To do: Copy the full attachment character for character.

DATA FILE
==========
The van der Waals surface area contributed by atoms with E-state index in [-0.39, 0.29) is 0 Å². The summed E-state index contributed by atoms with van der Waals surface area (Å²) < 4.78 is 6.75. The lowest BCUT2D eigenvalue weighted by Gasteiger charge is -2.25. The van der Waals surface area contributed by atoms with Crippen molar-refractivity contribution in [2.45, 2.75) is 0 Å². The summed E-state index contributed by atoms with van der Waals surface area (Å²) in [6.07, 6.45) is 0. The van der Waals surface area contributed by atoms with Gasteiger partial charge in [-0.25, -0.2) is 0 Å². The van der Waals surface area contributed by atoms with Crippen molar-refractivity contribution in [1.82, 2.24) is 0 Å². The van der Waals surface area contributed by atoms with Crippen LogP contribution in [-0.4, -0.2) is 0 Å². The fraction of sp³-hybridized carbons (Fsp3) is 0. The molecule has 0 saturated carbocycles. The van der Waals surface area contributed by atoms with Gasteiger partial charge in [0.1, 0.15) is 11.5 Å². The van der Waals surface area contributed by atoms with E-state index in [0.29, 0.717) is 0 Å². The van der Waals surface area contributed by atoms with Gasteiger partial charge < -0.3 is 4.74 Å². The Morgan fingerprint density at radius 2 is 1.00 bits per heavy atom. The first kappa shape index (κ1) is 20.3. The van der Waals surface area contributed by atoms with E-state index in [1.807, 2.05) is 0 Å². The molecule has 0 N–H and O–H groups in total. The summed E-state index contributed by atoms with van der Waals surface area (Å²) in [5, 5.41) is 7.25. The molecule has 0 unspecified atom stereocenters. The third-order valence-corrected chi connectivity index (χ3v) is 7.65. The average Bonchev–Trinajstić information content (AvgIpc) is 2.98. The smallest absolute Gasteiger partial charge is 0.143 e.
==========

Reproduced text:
The van der Waals surface area contributed by atoms with E-state index in [-0.39, 0.29) is 0 Å². The summed E-state index contributed by atoms with van der Waals surface area (Å²) < 4.78 is 6.75. The lowest BCUT2D eigenvalue weighted by Gasteiger charge is -2.25. The van der Waals surface area contributed by atoms with Crippen molar-refractivity contribution in [2.45, 2.75) is 0 Å². The summed E-state index contributed by atoms with van der Waals surface area (Å²) in [6.07, 6.45) is 0. The van der Waals surface area contributed by atoms with Gasteiger partial charge in [-0.25, -0.2) is 0 Å². The van der Waals surface area contributed by atoms with Crippen molar-refractivity contribution in [1.82, 2.24) is 0 Å². The van der Waals surface area contributed by atoms with Crippen LogP contribution in [-0.4, -0.2) is 0 Å². The fraction of sp³-hybridized carbons (Fsp3) is 0. The molecule has 0 saturated carbocycles. The van der Waals surface area contributed by atoms with Gasteiger partial charge in [0.1, 0.15) is 11.5 Å². The van der Waals surface area contributed by atoms with E-state index in [0.29, 0.717) is 0 Å². The van der Waals surface area contributed by atoms with Gasteiger partial charge < -0.3 is 4.74 Å². The Morgan fingerprint density at radius 2 is 1.00 bits per heavy atom. The first kappa shape index (κ1) is 20.3. The van der Waals surface area contributed by atoms with E-state index in [1.807, 2.05) is 0 Å². The molecule has 0 N–H and O–H groups in total. The summed E-state index contributed by atoms with van der Waals surface area (Å²) in [5, 5.41) is 7.25. The molecule has 0 unspecified atom stereocenters. The third-order valence-corrected chi connectivity index (χ3v) is 7.65. The average Bonchev–Trinajstić information content (AvgIpc) is 2.98. The smallest absolute Gasteiger partial charge is 0.143 e.